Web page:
Sneering that Bill Belichick can “someday get a job selling camcorders”, the New York Daily News’ Gary Myers reminds one and all that Jets coach Eric Mangini was once complicit in the very same videotape offenses for which he’s ratted out his old boss.
One source, who was with the Jets during the time Mangini (above) was an assistant to Belichick in New England, is turned off by his self-righteous approach to video spying.
“Here is the sad part,” the ex-Jets source said. “When Mangini was defensive coordinator for the Patriots, they were doing it. It’s like crying wolf. He was a part of that mess. Now he’s on the opposite side. Now he’s saying they can’t do it. Wait a minute. You were part of that staff. He’s on the same team. He didn’t go and tell Bill, ‘We can’t do that.'”
It was foolish for Belichick to continue to try to steal the Jets’ signals once Mangini became their head coach. Obviously, Belichick knew that Mangini knew. And why take that kind of chance when Mangini had inside information and the Jets’ security director is a former FBI special agent? Try it out on anybody but Mangini, who is getting even with Belichick for the condescending way he has treated him the last year.
“I’ll put it this way: That’s not the only team that has ever done that,” one head coach said yesterday. “It’s a bunch of nothing. That stuff goes on everywhere. It ain’t like it’s something new. Are you kidding me? Half the teams do that crap. We’ve never done it here, but I’ve been involved in staffs that have done it.”
The Jets were aware of Belichick’s passion for video espionage long before Mangini came back to the Jets. Crossing the line to find an edge is apparently nothing new for Belichick.
A few years ago, when Herm Edwards was coaching the Jets and Mangini was working for Belichick in New England, the Jets coaching staff noticed a Patriots employee on the sideline pointing a video camera at the Jets coach who was sending in the defensive calls with hand signals.
The Jets coaches reacted by smiling for the Patriots camera and stopped just short of saying, “Hi, Bill.”
“At times, we would wave at the guy that was filming over there,” a Jets source, who is no longer with the team, said yesterday. “We just gave false signals and waved at the camera. I don’t know if they picked up our signals or not. We didn’t really worry about it too much. We didn’t make a big deal out of it. Sometimes we would just send a guy in with the play instead.”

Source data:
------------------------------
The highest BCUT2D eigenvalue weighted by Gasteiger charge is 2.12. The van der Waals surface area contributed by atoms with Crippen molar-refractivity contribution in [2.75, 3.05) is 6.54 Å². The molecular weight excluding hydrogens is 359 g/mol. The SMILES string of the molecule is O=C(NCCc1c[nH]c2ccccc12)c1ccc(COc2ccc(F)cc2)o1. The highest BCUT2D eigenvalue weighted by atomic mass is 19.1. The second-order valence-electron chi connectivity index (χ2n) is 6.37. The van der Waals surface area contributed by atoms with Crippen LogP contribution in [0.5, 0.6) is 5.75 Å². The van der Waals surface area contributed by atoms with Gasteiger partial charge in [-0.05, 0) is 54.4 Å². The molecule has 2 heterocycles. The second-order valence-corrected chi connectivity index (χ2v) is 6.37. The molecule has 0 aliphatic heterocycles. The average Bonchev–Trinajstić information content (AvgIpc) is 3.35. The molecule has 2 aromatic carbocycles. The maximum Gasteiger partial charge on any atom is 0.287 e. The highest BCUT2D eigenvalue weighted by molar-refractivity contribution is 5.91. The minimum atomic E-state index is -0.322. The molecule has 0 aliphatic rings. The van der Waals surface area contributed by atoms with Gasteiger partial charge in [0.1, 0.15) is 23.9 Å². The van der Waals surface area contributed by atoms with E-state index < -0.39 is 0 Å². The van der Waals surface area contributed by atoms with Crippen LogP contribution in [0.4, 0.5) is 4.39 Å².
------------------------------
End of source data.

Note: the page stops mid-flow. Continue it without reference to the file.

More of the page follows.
While SI.com claims there’s a chance the NFL might suspend Belichick, Pro Football Talk took a brief respite from the national trashing of the Hooded Casanova, instead asking “do the revelations of stolen defensive signals diminish the reputation and perceived abilities of quarterback Tom Brady?”
How many times have we seen Brady fire the ball to a wide open receiver an instant after Brady got the snap? How, in those cases, did he know so quickly that the guy would be open?
The fact that Brady has been the quarterback since 2001 creates a presumption that he knew or should have known what was going on. The fact that he took less money to stay in New England suggests that he knew (or feared) that he might not be able to replicate his success in a system that doesn’t involve videotaping defensive signals. So unless he comes clean, we think it’s fair to believe that, but for the added benefits that came from knowing what the defense was doing via techniques that crossed the line, he might have performed more like a sixth-round draft pick and less like a future Hall of Famer.
Regardless of whether he opts not to disclose what he knew and when he knew it, we think that Brady will be required to achieve a high level of success under another coach, and possibly with another team, before he is regarded as being truly worthy of Canton.
PFT makes a strong point, and I’ll go a step further. I’m no longer certain of Adam Vinatieri’s Hall Of Fame credentials. If the former New England kicker had prior knowledge the opposition was going to try to block his kicks virtually every time he took the field, can you imagine the massive competitive advantage?